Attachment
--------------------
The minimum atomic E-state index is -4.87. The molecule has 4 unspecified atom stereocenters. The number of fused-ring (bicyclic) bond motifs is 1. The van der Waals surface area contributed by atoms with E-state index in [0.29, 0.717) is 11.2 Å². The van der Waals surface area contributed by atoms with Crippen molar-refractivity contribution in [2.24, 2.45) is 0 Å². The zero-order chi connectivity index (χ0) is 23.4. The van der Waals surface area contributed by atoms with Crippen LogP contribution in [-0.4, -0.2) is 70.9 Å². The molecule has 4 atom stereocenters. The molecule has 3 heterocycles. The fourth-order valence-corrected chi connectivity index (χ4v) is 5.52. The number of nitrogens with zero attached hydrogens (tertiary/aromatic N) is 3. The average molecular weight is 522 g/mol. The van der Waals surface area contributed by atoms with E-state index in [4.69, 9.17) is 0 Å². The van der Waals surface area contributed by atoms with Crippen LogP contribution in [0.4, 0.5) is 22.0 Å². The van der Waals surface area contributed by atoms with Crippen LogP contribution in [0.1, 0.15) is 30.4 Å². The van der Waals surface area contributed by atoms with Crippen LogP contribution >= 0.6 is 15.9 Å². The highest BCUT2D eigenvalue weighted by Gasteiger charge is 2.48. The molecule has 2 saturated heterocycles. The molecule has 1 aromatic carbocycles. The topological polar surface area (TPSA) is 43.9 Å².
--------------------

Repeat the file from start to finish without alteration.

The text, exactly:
The minimum atomic E-state index is -4.87. The molecule has 4 unspecified atom stereocenters. The number of fused-ring (bicyclic) bond motifs is 1. The van der Waals surface area contributed by atoms with E-state index in [0.29, 0.717) is 11.2 Å². The van der Waals surface area contributed by atoms with Crippen molar-refractivity contribution in [2.24, 2.45) is 0 Å². The zero-order chi connectivity index (χ0) is 23.4. The van der Waals surface area contributed by atoms with Crippen LogP contribution in [-0.4, -0.2) is 70.9 Å². The molecule has 4 atom stereocenters. The molecule has 3 heterocycles. The fourth-order valence-corrected chi connectivity index (χ4v) is 5.52. The number of nitrogens with zero attached hydrogens (tertiary/aromatic N) is 3. The average molecular weight is 522 g/mol. The van der Waals surface area contributed by atoms with E-state index in [4.69, 9.17) is 0 Å². The van der Waals surface area contributed by atoms with Crippen LogP contribution in [0.4, 0.5) is 22.0 Å². The van der Waals surface area contributed by atoms with Crippen LogP contribution in [0.1, 0.15) is 30.4 Å². The van der Waals surface area contributed by atoms with Crippen LogP contribution >= 0.6 is 15.9 Å². The highest BCUT2D eigenvalue weighted by Gasteiger charge is 2.48. The molecule has 2 saturated heterocycles. The molecule has 1 aromatic carbocycles. The topological polar surface area (TPSA) is 43.9 Å².